Local company Dyn hosts 'Hackademy'
MANCHESTER — Get together about 21 technology-loving college students for a long weekend and you might just create more technology-loving college students.
Students from several New England colleges gathered in Manchester over the weekend for a four-day "Hackademy" at the Internet performance company Dyn. The weekend ended with six teams developing software apps to help teach middle school students math, and possibly make mathematics and technology fields more alluring to sixth-graders.
On Saturday, the teams spent about 12 hours working on their project. On Sunday, winners were announced.
“It’s fun. I didn’t expect this, the company dynamic, how they treated us so well,” said Tam Nguyen, a resident of Worcester, Mass., and a student at Wentworth Institute of Technology.
Nguyen and her team won the top prize for their Secret Agent app, which tries to discourage middle schoolers from lunging for a calculator when they’re struggling with fundamentals in mathematics.
The app — which has thousands of lines of code — uses correct answers in mathematical problems to decode an encrypted message.
“The Romans used this kind of stuff. It’s nothing the NSA is using, that’s for sure,” said Daniel Puckowski, a student at Champlain College.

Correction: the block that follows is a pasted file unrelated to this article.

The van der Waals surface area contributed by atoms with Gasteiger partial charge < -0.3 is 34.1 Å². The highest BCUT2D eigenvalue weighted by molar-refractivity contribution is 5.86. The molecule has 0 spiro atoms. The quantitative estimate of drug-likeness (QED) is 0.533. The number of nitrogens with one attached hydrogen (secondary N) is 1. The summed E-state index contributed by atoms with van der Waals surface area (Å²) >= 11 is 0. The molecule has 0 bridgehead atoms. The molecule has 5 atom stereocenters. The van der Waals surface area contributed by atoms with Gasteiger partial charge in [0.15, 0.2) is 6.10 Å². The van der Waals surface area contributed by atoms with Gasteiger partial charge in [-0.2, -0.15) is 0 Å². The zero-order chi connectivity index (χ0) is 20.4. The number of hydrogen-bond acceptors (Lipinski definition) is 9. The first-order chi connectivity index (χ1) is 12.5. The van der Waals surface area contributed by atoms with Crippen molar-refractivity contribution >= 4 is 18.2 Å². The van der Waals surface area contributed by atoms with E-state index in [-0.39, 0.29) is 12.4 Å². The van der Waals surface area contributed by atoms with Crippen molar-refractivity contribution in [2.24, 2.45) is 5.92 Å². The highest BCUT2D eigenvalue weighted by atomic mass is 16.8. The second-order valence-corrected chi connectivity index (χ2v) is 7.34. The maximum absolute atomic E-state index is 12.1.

This is the third year that Dyn has hosted a Hackademy. Last year, participants developed apps for nonprofit organizations, and three of those apps are available through the Apple app store.
This year’s topic recognizes Gov. Maggie Hassan’s emphasis on Science, Technology, Engineering and Math, and participants had to tackle math education, said Ali Rafieymehr, the dean of the company’s Dyn University.
Participants had to be enrolled in a technology or education major. They needed a nomination from their teacher. Their grade-point average had to be 2.7 or higher. And they had to submit an essay.
The event started with a meeting with area high-school math teachers. Seminars followed on Friday, and Friday ended with a night of bowling.
“It’s a great way to meet other students, network and see what it’s about in a real world environment,” said Adrianna Holden-Gouveia, a computer science instructor at Northern Essex Community College, which entered three students in the Hackademy.
She said students have projects and labs in school, but the weekend format was faster.
“With this you only have a day to work on it. Actual people will potentially get to use this,” she said.
A handful of Dyn workers, including company founder Jeremy Hitchcock, judged the software entries. And they got to network with future tech workers, which can be hard to find.
“At this point, we have a relationship already,” Hitchcock said, “It’s an early exposure: we get to them and they get to us.”